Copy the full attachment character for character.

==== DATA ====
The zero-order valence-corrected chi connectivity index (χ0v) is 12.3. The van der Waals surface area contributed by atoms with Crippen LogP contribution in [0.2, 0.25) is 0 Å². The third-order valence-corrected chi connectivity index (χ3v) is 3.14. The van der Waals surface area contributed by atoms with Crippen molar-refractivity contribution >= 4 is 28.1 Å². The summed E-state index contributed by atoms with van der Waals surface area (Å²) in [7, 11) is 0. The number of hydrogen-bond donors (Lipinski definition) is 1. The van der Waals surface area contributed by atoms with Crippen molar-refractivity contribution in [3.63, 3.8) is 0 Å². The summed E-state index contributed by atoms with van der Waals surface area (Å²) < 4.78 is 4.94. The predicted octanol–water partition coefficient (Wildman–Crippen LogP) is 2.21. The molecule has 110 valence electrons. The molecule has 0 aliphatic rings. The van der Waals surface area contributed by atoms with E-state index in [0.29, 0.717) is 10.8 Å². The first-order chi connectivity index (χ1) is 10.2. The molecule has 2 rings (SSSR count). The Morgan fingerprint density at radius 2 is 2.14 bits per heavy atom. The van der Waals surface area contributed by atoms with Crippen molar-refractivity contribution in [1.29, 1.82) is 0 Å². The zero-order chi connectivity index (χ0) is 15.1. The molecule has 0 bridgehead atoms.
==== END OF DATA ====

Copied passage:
The zero-order valence-corrected chi connectivity index (χ0v) is 12.3. The van der Waals surface area contributed by atoms with Crippen LogP contribution in [0.2, 0.25) is 0 Å². The third-order valence-corrected chi connectivity index (χ3v) is 3.14. The van der Waals surface area contributed by atoms with Crippen molar-refractivity contribution >= 4 is 28.1 Å². The summed E-state index contributed by atoms with van der Waals surface area (Å²) in [7, 11) is 0. The number of hydrogen-bond donors (Lipinski definition) is 1. The van der Waals surface area contributed by atoms with Crippen molar-refractivity contribution in [3.63, 3.8) is 0 Å². The summed E-state index contributed by atoms with van der Waals surface area (Å²) < 4.78 is 4.94. The predicted octanol–water partition coefficient (Wildman–Crippen LogP) is 2.21. The molecule has 110 valence electrons. The molecule has 0 aliphatic rings. The van der Waals surface area contributed by atoms with E-state index in [0.29, 0.717) is 10.8 Å². The first-order chi connectivity index (χ1) is 10.2. The molecule has 2 rings (SSSR count). The Morgan fingerprint density at radius 2 is 2.14 bits per heavy atom. The van der Waals surface area contributed by atoms with Crippen molar-refractivity contribution in [1.29, 1.82) is 0 Å². The zero-order chi connectivity index (χ0) is 15.1. The molecule has 0 bridgehead atoms.